They say deaths come in threes. That some people are forever linked in death in ways they were not linked in life. So I wonder: did Yolanda King die on Tuesday in order to teach Jerry Falwell a message of peace, love and tolerance in an afterlife?
She was the eldest child of Dr. Martin Luther King, of whom she told the New York Daily News in 1996: "My father was bigger than life, an entity and everyone expected us, as his offspring, to be saintettes, these little carbon copies. They're pleasantly surprised that I'm just really down-to-earth, open." She was born two weeks before Rosa Parks, in a quiet act of courage, refused to stand so a white man could sit on a bus.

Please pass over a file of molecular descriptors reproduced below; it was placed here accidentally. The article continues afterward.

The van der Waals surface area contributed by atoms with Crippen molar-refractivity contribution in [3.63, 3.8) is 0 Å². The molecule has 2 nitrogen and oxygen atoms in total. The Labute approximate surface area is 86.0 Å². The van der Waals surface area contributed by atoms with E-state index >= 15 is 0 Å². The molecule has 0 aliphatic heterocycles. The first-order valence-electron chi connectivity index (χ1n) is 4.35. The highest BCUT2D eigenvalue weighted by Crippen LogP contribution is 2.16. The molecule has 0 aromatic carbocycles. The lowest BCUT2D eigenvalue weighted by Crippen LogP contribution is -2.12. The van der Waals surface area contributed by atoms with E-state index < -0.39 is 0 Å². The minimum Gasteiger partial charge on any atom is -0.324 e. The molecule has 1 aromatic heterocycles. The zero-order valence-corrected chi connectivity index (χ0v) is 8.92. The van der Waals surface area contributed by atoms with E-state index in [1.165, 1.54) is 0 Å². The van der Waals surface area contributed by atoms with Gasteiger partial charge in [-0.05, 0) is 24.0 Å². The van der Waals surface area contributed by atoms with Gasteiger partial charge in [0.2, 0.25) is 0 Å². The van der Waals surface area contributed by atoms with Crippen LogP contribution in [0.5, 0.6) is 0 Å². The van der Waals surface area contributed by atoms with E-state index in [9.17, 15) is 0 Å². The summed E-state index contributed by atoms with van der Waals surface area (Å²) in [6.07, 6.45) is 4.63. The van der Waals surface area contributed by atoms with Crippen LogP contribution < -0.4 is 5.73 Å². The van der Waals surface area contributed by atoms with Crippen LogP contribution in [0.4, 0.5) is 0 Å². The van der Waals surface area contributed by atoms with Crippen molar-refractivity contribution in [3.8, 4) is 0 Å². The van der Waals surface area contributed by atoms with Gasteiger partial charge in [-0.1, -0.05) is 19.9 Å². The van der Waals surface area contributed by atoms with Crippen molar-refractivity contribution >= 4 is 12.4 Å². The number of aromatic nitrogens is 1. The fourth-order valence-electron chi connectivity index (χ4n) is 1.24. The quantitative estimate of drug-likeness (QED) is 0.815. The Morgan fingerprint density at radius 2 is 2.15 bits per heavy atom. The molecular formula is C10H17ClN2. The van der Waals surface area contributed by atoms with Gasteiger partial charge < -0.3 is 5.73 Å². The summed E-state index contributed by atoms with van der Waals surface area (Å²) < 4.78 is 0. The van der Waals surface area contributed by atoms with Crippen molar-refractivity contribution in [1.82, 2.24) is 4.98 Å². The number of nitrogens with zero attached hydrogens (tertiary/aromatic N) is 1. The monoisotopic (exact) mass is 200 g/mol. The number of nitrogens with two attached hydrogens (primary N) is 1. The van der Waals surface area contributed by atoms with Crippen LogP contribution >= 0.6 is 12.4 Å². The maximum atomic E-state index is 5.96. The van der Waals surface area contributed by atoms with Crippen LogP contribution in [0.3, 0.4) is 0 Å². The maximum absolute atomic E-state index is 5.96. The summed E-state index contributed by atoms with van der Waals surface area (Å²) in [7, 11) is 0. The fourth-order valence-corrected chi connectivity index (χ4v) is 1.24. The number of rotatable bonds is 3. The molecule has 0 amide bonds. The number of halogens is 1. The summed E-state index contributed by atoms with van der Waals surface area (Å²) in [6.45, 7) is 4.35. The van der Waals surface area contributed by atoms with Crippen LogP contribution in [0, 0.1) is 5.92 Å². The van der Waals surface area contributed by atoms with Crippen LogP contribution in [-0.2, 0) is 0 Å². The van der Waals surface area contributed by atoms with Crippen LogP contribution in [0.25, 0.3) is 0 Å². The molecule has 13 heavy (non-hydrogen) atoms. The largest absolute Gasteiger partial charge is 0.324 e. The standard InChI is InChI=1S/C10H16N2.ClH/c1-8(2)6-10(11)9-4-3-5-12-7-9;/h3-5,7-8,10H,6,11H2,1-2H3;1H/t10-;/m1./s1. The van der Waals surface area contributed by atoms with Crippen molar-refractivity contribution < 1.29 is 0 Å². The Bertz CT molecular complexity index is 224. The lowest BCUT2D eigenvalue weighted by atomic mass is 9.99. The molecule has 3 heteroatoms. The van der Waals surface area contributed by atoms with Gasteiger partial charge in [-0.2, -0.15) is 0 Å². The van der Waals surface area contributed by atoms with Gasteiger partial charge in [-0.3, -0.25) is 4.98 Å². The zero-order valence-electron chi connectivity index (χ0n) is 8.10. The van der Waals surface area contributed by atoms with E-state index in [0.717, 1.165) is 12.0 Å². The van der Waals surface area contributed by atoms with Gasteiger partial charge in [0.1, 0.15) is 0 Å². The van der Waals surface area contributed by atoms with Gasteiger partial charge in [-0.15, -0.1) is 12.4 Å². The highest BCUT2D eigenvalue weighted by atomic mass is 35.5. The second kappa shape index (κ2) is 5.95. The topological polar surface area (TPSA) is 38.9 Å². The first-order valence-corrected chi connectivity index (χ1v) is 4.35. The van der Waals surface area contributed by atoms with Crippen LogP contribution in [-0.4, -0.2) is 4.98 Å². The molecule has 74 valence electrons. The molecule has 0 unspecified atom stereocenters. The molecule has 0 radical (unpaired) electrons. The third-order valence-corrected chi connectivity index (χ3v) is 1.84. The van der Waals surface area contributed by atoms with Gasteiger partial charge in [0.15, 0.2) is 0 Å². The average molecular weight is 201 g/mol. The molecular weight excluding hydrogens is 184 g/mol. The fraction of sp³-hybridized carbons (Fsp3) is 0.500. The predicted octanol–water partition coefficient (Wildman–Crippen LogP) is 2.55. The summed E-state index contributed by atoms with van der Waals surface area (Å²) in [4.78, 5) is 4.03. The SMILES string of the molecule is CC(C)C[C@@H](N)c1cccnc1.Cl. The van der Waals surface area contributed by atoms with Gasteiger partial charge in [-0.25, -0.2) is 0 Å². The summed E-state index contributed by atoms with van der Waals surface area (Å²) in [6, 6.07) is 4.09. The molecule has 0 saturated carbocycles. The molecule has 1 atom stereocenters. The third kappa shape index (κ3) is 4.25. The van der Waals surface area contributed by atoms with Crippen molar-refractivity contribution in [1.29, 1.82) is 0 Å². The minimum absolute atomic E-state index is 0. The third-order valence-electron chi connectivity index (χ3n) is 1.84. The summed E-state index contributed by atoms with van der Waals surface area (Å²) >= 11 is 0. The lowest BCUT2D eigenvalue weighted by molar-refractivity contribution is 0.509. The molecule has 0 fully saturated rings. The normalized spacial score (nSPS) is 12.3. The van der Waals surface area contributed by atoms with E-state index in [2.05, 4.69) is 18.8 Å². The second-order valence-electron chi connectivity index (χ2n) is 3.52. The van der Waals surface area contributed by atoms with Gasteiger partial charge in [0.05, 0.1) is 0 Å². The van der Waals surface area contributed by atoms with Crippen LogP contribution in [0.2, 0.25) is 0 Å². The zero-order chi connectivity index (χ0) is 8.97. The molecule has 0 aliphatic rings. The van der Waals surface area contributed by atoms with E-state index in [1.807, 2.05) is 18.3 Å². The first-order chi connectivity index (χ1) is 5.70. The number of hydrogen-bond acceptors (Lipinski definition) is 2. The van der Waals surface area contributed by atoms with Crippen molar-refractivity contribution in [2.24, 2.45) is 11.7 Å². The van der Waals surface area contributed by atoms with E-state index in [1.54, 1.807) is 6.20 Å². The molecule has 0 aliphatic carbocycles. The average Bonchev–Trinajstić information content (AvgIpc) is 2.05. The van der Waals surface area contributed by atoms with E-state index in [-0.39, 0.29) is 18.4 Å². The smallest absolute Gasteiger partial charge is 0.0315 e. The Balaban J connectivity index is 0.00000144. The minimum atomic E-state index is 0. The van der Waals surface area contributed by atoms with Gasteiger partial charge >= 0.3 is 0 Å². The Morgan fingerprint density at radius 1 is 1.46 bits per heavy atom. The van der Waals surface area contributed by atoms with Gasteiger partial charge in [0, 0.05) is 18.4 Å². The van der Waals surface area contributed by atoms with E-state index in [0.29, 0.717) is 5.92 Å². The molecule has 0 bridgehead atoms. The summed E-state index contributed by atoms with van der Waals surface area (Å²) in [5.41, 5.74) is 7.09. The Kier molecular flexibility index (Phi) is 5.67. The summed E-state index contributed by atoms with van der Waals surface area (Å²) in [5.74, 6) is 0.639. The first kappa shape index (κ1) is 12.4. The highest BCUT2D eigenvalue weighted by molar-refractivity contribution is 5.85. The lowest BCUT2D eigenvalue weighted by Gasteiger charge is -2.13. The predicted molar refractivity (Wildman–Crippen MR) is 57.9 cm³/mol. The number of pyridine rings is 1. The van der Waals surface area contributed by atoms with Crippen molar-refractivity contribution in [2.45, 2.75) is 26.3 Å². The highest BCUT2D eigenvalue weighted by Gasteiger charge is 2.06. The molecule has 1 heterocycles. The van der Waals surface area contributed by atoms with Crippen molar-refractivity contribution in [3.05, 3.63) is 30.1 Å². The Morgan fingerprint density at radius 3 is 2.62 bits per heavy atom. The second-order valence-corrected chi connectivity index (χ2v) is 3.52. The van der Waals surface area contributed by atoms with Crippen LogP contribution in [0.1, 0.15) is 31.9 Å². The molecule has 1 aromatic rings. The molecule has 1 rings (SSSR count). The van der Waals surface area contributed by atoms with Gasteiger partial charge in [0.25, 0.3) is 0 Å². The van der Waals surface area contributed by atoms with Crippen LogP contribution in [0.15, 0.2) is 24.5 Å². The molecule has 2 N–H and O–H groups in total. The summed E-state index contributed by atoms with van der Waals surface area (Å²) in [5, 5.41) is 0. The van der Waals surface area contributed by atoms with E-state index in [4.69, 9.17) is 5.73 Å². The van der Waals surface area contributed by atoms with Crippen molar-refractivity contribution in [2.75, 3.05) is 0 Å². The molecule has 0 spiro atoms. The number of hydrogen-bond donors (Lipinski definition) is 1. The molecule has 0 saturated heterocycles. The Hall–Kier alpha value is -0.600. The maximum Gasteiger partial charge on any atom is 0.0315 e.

Yolanda's life was shaped by her father's legacy. She lived the Civil Rights movement, and she carried on as a motivational speaker and actor. In a statement, the King family called her an "advocate for peace and nonviolence, who was known and loved for her motivational and inspirational contributions to society."
So this week, we see the deaths of someone who thrived on teaching hate, ignorance, and intolerance with Jerry Falwell; and someone who taught, and lived, a life of peace and tolerance and love with Yolanda King. Here is a woman who lived with dignity and grace; it shows in her face. It shows in her actions. Let her be my example, let her be my teacher.